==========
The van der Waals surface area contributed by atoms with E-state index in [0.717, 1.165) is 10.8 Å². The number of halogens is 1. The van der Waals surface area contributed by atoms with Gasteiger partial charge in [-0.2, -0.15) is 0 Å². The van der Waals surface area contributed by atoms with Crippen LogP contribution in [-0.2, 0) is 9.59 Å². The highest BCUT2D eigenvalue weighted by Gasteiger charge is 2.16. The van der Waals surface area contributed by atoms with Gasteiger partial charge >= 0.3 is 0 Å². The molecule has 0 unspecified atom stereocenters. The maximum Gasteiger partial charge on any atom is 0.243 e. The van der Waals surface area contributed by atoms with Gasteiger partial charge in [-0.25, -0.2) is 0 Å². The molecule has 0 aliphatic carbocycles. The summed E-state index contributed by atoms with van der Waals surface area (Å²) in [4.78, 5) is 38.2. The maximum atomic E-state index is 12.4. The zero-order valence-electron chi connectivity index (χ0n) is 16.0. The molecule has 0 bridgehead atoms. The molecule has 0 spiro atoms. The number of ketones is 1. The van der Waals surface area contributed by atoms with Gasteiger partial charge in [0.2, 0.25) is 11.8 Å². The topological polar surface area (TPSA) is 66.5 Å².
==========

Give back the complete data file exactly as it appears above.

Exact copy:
The van der Waals surface area contributed by atoms with E-state index in [0.717, 1.165) is 10.8 Å². The number of halogens is 1. The van der Waals surface area contributed by atoms with Gasteiger partial charge in [-0.2, -0.15) is 0 Å². The van der Waals surface area contributed by atoms with Crippen LogP contribution in [-0.2, 0) is 9.59 Å². The highest BCUT2D eigenvalue weighted by Gasteiger charge is 2.16. The van der Waals surface area contributed by atoms with Gasteiger partial charge >= 0.3 is 0 Å². The molecule has 0 unspecified atom stereocenters. The maximum Gasteiger partial charge on any atom is 0.243 e. The van der Waals surface area contributed by atoms with Gasteiger partial charge in [-0.25, -0.2) is 0 Å². The molecule has 0 aliphatic carbocycles. The summed E-state index contributed by atoms with van der Waals surface area (Å²) in [4.78, 5) is 38.2. The maximum atomic E-state index is 12.4. The zero-order valence-electron chi connectivity index (χ0n) is 16.0. The molecule has 0 bridgehead atoms. The molecule has 0 spiro atoms. The number of ketones is 1. The van der Waals surface area contributed by atoms with Gasteiger partial charge in [0.2, 0.25) is 11.8 Å². The topological polar surface area (TPSA) is 66.5 Å².